• How can existing employees be encouraged to apply for new opportunities within the business?
  • What is the budget allocated for recruitment activities?
  • What are other hospitality businesses doing in terms of recruitment?
  • What recruitment technologies or tools are available and suitable for the hospitality business?

Candidate Analysis

  • Physical Characteristics: In the hospitality sector, physical attributes are crucial in manual roles like lifting heavy loads or maintaining a particular appearance, speech, and manner. HR managers must describe these attributes while ensuring candidates meet job demands.
  • Attainments: Educational and professional qualifications are fundamental in the hospitality industry, especially when filling skilled positions. HR managers must clearly define the qualifications and work experience required for each role. For instance, a luxury resort may prioritise candidates with culinary qualifications and significant experience, while hotels might seek candidates with a background in hospitality management.
  • General Intelligence: Problem-solving skills are essential in a fast-paced industry like hospitality. ‘aesthetic labour’ is considered ideal in the front-line hospitality business. HR managers must assess candidates (front-desk staff) for their ability to think on their feet, make decisions, and address challenges that may arise during customer interactions or operational processes.
  • Special Aptitudes: HR managers must identify the specific attributes and competencies relevant to each job and seek candidates with these qualities. For instance, a high-end bar or lounge may prioritise candidates with mixology skills and a deep understanding of customer service.
  • Disposition: Job-related behaviours, including friendliness and interpersonal skills, significantly impact customer satisfaction in the hospitality industry. HR managers must assess candidates’ dispositions to ensure they align with the business’s service-oriented culture. For instance, restaurants and cafes emphasise the importance of friendly and welcoming staff to enhance the overall dining experience.
  • Circumstances: Considering individual circumstances, such as domestic commitments and willingness to work unsocial hours, is crucial. Managers must be flexible and accommodate diverse needs to attract a broad spectrum of candidates.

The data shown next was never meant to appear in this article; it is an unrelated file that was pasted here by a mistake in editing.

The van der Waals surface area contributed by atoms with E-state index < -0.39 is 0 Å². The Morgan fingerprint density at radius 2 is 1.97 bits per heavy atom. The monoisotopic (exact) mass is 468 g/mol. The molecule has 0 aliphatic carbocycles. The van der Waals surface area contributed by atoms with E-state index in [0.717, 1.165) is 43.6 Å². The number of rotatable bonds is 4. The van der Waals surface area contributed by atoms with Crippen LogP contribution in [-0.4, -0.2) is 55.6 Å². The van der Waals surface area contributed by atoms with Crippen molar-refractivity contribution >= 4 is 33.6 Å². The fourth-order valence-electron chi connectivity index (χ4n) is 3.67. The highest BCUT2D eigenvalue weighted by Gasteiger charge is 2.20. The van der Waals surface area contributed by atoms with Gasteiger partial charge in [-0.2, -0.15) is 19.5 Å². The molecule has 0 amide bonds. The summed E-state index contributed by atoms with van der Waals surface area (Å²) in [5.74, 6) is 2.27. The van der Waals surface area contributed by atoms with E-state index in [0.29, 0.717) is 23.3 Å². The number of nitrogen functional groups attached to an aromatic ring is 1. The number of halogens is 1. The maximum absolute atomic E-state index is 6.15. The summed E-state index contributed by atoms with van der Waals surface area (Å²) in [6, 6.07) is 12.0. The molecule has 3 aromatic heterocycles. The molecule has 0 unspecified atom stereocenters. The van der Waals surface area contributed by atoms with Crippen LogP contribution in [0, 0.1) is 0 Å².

Regarding the external recruitment process, businesses, especially small businesses in the hospitality industry, must choose suitable media to reach out to the required workforce based on various factors, including vacancy type, level, and the target labour market (local, national, or industry).

When advertising the job positions, the business must apply the AIDA approach:

  • Attention: Gradually pay attention to the target workforce.
  • Interest: Generate interest and curiosity about the product.
  • Desire: Stimulate a desire to apply for the job
  • Action: Instruct potential candidates on what steps to take next, whether applying online, contacting the HR department, or attending a recruitment event.

Recruitment Code of Conduct

The HR managers must adopt ethical recruitment practices to ensure transparency and professionalism. When implementing the recruitment process, it is essential to clearly state the preferred form of reply (e.g., CV, completed application form) in job advertisements. Once the applications are received, promptly acknowledge or reply to each applicant. It is essential to establish clarity when consultants act as company forwarding agents. Inform candidates about the progress of the selection process, expected time frames, and the company’s expense policy. Comply with privacy regulations by misusing private information or altogether avoid requesting detailed personal information (e.g., religion, medical history) unless relevant to the selection process. Obtain specific approval from candidates before taking up any reference check.

Selection Strategies

In a competitive market, potential employees may have choices, emphasising the need for businesses to appeal to the right and best-fit candidates. Because of such competitive dynamics, the selection is a two-way process where the candidates can withdraw from the process or decline a job offer.

  • Interviews: In Australia, interviewing is a traditional and cost-effective selection process method. It is essential to utilise this method by asking open-ended questions (starting with what, why, when, which, and how) to elicit detailed information from candidates during interviews.